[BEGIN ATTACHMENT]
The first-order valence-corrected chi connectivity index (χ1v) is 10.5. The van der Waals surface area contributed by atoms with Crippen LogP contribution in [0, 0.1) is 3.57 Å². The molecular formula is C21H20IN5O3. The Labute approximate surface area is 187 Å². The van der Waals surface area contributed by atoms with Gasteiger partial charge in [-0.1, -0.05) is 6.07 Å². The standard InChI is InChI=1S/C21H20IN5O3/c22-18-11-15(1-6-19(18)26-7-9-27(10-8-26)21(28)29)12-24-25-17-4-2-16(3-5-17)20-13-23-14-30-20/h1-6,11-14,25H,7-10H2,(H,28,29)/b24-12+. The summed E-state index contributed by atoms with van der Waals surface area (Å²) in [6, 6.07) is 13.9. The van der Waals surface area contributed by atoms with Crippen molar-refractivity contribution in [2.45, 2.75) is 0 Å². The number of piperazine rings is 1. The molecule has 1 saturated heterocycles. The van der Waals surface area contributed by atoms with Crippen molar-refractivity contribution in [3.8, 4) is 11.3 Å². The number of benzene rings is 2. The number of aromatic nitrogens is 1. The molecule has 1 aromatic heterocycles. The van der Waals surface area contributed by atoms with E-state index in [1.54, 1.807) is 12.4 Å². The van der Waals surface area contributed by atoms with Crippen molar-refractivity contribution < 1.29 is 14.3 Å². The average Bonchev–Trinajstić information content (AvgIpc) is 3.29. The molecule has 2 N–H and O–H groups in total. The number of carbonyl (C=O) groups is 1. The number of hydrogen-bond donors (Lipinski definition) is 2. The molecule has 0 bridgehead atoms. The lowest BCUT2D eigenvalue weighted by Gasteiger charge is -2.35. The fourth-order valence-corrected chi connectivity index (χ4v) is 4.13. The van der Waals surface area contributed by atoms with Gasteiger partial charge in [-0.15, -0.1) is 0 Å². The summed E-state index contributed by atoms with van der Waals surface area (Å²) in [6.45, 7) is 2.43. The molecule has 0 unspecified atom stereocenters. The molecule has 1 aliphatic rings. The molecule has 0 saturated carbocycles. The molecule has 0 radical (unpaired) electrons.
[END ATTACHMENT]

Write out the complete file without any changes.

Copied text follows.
The first-order valence-corrected chi connectivity index (χ1v) is 10.5. The van der Waals surface area contributed by atoms with Crippen LogP contribution in [0, 0.1) is 3.57 Å². The molecular formula is C21H20IN5O3. The Labute approximate surface area is 187 Å². The van der Waals surface area contributed by atoms with Gasteiger partial charge in [-0.1, -0.05) is 6.07 Å². The standard InChI is InChI=1S/C21H20IN5O3/c22-18-11-15(1-6-19(18)26-7-9-27(10-8-26)21(28)29)12-24-25-17-4-2-16(3-5-17)20-13-23-14-30-20/h1-6,11-14,25H,7-10H2,(H,28,29)/b24-12+. The summed E-state index contributed by atoms with van der Waals surface area (Å²) in [6, 6.07) is 13.9. The van der Waals surface area contributed by atoms with Crippen molar-refractivity contribution in [2.45, 2.75) is 0 Å². The number of piperazine rings is 1. The molecule has 1 saturated heterocycles. The van der Waals surface area contributed by atoms with Crippen molar-refractivity contribution in [3.8, 4) is 11.3 Å². The number of benzene rings is 2. The number of aromatic nitrogens is 1. The molecule has 1 aromatic heterocycles. The van der Waals surface area contributed by atoms with E-state index in [1.54, 1.807) is 12.4 Å². The van der Waals surface area contributed by atoms with Crippen molar-refractivity contribution < 1.29 is 14.3 Å². The average Bonchev–Trinajstić information content (AvgIpc) is 3.29. The molecule has 2 N–H and O–H groups in total. The number of carbonyl (C=O) groups is 1. The number of hydrogen-bond donors (Lipinski definition) is 2. The molecule has 0 bridgehead atoms. The lowest BCUT2D eigenvalue weighted by Gasteiger charge is -2.35. The fourth-order valence-corrected chi connectivity index (χ4v) is 4.13. The van der Waals surface area contributed by atoms with Gasteiger partial charge in [-0.15, -0.1) is 0 Å². The summed E-state index contributed by atoms with van der Waals surface area (Å²) in [6.45, 7) is 2.43. The molecule has 0 unspecified atom stereocenters. The molecule has 1 aliphatic rings. The molecule has 0 saturated carbocycles. The molecule has 0 radical (unpaired) electrons.